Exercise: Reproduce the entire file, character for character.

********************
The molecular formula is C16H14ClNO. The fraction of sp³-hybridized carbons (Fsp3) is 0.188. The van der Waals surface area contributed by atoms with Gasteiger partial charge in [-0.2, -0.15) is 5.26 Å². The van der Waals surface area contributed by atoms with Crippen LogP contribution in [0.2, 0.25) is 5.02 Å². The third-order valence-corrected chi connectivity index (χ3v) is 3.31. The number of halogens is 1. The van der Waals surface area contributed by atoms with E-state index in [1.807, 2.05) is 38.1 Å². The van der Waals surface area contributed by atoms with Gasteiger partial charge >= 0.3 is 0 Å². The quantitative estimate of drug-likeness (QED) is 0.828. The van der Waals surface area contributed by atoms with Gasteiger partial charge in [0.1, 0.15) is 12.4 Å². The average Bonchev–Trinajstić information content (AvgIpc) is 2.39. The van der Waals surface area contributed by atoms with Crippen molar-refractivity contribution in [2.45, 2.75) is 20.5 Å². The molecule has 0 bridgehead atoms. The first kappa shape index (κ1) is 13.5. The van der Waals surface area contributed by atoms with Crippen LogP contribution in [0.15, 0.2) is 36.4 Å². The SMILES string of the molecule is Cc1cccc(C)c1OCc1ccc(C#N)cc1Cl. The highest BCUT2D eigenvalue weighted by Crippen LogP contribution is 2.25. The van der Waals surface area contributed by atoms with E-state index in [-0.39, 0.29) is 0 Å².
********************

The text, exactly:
The molecular formula is C16H14ClNO. The fraction of sp³-hybridized carbons (Fsp3) is 0.188. The van der Waals surface area contributed by atoms with Gasteiger partial charge in [-0.2, -0.15) is 5.26 Å². The van der Waals surface area contributed by atoms with Crippen LogP contribution in [0.2, 0.25) is 5.02 Å². The third-order valence-corrected chi connectivity index (χ3v) is 3.31. The number of halogens is 1. The van der Waals surface area contributed by atoms with E-state index in [1.807, 2.05) is 38.1 Å². The van der Waals surface area contributed by atoms with Gasteiger partial charge >= 0.3 is 0 Å². The quantitative estimate of drug-likeness (QED) is 0.828. The van der Waals surface area contributed by atoms with Gasteiger partial charge in [0.1, 0.15) is 12.4 Å². The average Bonchev–Trinajstić information content (AvgIpc) is 2.39. The van der Waals surface area contributed by atoms with Crippen molar-refractivity contribution in [2.45, 2.75) is 20.5 Å². The molecule has 0 bridgehead atoms. The first kappa shape index (κ1) is 13.5. The van der Waals surface area contributed by atoms with Crippen LogP contribution in [0.15, 0.2) is 36.4 Å². The SMILES string of the molecule is Cc1cccc(C)c1OCc1ccc(C#N)cc1Cl. The highest BCUT2D eigenvalue weighted by Crippen LogP contribution is 2.25. The van der Waals surface area contributed by atoms with E-state index in [-0.39, 0.29) is 0 Å².